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Law, Religion, and Liberty of Conscience

Should a healthcare professional be able to refuse to deliver services or medicines they deem to be immoral, such as abortion or birth control pills? Should laws permitting same-sex unions include accommodations for businesses and government officials to be able to refuse to participate in the union? Often labeled “rights of conscience,” these protections allow persons with moral and religious objections to particular policies to exempt themselves from participation. Conscience rights are an important new frontier in many debates about the free exercise of religion and the scope of legal regulation about important social policies and practices. 

The course examined theoretical arguments about the role of conscience in recent political theory, moral theory, theological ethics, and legal theory. It also explored many legal cases and proposed legislative schemes involving issues such as conscientious objector status, medical services (abortion, pharmaceutical sales, sterilization, fertility, removal of life support), and same sex marriage.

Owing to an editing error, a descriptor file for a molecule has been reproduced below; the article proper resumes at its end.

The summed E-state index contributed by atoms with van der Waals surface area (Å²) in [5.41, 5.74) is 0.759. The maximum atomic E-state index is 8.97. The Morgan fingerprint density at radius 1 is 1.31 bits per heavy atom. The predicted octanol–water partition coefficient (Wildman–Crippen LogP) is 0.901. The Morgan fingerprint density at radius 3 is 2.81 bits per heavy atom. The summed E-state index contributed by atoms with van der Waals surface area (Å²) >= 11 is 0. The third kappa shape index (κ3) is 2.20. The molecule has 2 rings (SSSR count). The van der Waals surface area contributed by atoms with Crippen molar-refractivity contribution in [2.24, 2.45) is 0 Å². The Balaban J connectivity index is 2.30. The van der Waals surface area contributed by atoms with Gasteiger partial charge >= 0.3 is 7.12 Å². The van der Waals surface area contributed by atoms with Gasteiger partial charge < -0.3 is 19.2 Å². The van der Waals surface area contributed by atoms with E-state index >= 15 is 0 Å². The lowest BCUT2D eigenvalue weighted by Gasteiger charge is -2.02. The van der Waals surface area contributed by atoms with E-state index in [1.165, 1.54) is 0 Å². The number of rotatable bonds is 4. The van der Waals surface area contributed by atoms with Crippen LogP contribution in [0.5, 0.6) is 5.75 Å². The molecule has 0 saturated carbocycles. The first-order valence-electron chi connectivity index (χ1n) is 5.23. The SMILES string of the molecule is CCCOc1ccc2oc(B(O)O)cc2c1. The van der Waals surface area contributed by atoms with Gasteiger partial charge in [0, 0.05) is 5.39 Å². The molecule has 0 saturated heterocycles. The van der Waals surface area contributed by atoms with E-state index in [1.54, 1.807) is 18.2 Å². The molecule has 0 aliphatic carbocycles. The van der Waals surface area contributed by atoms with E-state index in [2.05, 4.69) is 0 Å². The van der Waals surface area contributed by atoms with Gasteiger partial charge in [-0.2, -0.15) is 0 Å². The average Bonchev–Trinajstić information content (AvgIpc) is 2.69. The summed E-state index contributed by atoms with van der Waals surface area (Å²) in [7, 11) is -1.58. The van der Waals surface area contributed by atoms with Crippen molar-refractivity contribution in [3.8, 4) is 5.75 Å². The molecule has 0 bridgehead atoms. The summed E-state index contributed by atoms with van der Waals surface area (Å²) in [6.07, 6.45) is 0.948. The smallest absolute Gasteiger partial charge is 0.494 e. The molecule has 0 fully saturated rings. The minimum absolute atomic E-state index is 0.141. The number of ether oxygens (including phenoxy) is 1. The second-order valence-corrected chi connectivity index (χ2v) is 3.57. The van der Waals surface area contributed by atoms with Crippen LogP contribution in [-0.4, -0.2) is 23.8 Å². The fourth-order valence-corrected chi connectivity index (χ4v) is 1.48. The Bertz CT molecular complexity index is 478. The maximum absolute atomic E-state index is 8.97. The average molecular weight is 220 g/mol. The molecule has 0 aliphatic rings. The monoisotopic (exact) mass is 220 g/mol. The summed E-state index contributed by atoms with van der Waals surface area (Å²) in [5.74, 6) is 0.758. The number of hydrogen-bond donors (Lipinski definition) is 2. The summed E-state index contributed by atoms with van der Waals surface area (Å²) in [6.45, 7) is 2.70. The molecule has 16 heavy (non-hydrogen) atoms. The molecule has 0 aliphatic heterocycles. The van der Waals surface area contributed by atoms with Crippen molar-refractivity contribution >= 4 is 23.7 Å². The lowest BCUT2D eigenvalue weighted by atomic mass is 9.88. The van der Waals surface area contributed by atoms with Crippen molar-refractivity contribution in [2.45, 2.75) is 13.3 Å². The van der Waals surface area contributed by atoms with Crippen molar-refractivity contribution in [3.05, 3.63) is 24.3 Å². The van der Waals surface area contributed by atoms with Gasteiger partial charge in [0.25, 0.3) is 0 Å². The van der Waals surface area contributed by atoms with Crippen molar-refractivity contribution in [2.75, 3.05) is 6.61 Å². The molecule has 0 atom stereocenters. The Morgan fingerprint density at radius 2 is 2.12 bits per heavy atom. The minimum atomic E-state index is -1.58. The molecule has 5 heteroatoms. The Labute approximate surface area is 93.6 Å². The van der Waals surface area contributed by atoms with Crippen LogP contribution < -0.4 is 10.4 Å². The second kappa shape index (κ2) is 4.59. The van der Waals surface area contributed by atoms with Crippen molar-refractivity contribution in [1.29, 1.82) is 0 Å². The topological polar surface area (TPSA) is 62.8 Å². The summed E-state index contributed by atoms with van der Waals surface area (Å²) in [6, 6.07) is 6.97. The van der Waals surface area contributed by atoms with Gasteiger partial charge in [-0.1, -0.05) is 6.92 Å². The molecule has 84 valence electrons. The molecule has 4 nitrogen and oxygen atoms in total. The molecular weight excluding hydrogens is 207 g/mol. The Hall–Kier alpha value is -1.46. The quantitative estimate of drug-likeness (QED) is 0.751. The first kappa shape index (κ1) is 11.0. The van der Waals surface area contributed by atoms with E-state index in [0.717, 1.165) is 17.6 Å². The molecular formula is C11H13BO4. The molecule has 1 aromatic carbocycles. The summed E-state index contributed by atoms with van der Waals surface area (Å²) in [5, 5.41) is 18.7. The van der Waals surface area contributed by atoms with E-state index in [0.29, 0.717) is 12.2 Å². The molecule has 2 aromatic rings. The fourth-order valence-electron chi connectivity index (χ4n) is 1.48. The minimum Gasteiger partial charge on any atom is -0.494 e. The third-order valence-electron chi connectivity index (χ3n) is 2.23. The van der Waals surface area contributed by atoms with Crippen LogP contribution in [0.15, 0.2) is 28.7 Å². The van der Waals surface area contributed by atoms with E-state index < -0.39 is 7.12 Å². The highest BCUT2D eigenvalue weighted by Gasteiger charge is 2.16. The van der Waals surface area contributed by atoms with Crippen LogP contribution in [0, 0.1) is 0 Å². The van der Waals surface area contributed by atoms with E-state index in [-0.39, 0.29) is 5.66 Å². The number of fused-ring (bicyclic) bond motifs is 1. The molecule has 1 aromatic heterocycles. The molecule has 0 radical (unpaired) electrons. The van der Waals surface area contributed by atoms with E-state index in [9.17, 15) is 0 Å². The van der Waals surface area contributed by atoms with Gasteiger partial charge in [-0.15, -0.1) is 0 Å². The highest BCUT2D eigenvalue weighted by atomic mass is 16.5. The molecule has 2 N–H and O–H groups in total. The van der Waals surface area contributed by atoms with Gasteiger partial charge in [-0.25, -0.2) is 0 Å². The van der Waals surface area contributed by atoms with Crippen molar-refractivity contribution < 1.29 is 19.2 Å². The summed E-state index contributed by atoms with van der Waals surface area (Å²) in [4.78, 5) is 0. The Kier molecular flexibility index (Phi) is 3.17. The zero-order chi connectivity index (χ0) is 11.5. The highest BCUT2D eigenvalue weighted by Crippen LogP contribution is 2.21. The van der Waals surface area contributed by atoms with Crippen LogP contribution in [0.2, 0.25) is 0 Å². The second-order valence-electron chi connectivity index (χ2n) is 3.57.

Critical questions explored (and goals for student learning) included: 

  1. What are the moral, political, and religious bases of “conscience?”
  2. What is the history and scope of conscience protection through law?
  3. How do modern theories about conscience expand or alter the Constitutional protection of “free exercise” of religion?
  4. How are these conscience protections applied in various areas, such as health care, marriage and family, reproductive rights and abortion, education, etc.?
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Michael Kessler

Executive Director
Department of Government and Georgetown Law




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